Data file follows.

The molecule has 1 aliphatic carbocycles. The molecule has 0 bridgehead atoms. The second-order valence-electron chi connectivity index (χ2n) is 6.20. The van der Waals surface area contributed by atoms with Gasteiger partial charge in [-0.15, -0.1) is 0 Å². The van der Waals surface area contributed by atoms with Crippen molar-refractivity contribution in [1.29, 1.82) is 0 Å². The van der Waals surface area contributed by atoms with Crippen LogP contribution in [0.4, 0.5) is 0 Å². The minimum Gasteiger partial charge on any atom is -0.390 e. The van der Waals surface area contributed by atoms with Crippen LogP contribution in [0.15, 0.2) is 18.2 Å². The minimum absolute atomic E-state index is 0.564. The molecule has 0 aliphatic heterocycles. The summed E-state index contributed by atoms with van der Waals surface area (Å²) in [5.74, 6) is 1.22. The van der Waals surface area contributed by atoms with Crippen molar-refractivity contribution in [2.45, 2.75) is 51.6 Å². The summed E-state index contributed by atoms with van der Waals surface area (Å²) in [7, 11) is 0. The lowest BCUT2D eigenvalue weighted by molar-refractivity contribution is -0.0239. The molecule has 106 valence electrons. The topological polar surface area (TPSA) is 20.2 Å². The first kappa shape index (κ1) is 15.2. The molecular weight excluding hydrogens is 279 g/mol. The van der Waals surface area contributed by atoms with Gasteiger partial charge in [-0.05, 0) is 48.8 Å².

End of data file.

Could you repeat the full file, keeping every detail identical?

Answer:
The molecule has 1 aliphatic carbocycles. The molecule has 0 bridgehead atoms. The second-order valence-electron chi connectivity index (χ2n) is 6.20. The van der Waals surface area contributed by atoms with Gasteiger partial charge in [-0.15, -0.1) is 0 Å². The van der Waals surface area contributed by atoms with Crippen molar-refractivity contribution in [1.29, 1.82) is 0 Å². The van der Waals surface area contributed by atoms with Crippen LogP contribution in [0.4, 0.5) is 0 Å². The minimum Gasteiger partial charge on any atom is -0.390 e. The van der Waals surface area contributed by atoms with Crippen LogP contribution in [0.15, 0.2) is 18.2 Å². The minimum absolute atomic E-state index is 0.564. The molecule has 0 aliphatic heterocycles. The summed E-state index contributed by atoms with van der Waals surface area (Å²) in [5.74, 6) is 1.22. The van der Waals surface area contributed by atoms with Crippen molar-refractivity contribution in [2.45, 2.75) is 51.6 Å². The summed E-state index contributed by atoms with van der Waals surface area (Å²) in [7, 11) is 0. The lowest BCUT2D eigenvalue weighted by molar-refractivity contribution is -0.0239. The molecule has 106 valence electrons. The topological polar surface area (TPSA) is 20.2 Å². The first kappa shape index (κ1) is 15.2. The molecular weight excluding hydrogens is 279 g/mol. The van der Waals surface area contributed by atoms with Gasteiger partial charge in [-0.05, 0) is 48.8 Å².